Some families decide to split the holiday, so each parent gets to spend part of the day(s) with their child. It can help both parents spend every holiday with their child although it requires that both parents are only a short distance from each other to make this feasible.
Some families choose to have a fixed holiday schedule with the child spending each holiday with the same parent every year. This can be a helpful solution if particular holidays are especially important for only one parent. One parent and their family may be more attached to a religious holiday for example. Or a close relative’s birthday, like one of the child’s grandparents, may have their birthday close to or during a holiday and the other parent has little to no attachment to this holiday.
If co-parents have specific holidays that are more important to them than others, fixed schedules are a great way to organize schedules. For example, if mom celebrates Christmas and dad does not, mom can have the kids on Christmas day. There also may be specific family events or days around the holidays that are fixed for each parent yearly.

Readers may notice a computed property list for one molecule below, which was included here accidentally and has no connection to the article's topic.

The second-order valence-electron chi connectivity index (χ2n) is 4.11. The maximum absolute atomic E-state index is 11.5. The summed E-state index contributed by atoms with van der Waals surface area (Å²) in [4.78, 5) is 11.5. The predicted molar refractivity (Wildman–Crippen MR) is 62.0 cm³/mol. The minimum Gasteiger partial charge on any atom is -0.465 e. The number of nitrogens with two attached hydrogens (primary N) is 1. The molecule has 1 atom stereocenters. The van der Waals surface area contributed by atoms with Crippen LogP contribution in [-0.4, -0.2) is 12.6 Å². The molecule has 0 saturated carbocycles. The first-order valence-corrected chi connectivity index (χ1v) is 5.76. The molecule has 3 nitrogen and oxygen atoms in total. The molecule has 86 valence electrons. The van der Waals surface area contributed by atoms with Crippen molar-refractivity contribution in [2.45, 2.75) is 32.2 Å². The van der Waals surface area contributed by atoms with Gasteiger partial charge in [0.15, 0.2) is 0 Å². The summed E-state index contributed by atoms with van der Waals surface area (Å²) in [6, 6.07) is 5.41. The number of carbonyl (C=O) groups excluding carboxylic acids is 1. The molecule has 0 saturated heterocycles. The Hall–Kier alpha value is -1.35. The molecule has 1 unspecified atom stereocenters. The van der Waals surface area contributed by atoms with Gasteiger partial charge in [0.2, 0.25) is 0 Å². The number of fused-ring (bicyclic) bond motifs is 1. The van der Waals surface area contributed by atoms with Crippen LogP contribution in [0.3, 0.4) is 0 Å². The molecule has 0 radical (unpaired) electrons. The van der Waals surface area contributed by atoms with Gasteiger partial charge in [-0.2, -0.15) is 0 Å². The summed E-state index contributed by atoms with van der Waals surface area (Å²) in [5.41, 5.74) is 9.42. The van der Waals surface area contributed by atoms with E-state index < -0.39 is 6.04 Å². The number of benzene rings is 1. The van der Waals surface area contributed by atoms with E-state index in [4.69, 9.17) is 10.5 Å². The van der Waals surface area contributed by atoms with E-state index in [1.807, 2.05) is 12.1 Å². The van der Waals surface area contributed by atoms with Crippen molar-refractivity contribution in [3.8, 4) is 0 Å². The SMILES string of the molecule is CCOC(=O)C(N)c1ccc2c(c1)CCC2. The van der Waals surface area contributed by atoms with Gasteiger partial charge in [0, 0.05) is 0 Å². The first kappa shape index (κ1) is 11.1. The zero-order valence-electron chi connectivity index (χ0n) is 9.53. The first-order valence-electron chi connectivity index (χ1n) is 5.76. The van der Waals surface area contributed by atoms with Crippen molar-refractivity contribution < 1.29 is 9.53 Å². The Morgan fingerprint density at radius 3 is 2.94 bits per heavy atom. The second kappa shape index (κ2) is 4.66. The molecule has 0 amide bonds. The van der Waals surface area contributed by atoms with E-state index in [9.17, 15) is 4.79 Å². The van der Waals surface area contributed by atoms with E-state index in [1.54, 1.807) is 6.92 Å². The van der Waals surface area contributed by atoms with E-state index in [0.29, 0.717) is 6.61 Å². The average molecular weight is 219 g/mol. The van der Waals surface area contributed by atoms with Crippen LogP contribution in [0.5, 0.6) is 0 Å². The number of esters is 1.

How Far Do You and Your Co-Parent Live From Each Other?
The distance between your residence and your co-parent's affects how to organize holiday schedules. If you live close enough, you may decide to split a holiday between both parents and families, like your child celebrating Thanksgiving at your place and the day after at their other parent’s place, or even split lunch and dinner on a specific holiday between both houses.
If you and your co-parent live in different cities or even states, a split schedule may not be possible due to travel time. Having a clear understanding of how much travel and what type is involved, especially when delays can happen due to weather conditions or other factors, can help you plan accordingly.
In certain cases, you or your co-parent may have a tradition of celebrating specific holidays at a relative’s place and this may require travel time even if your co-parent lives close to your residence. If travel is involved and your child wants to spend time with cousins or local friends at their other parent’s or relative’s house, you may want to account for that in your planning.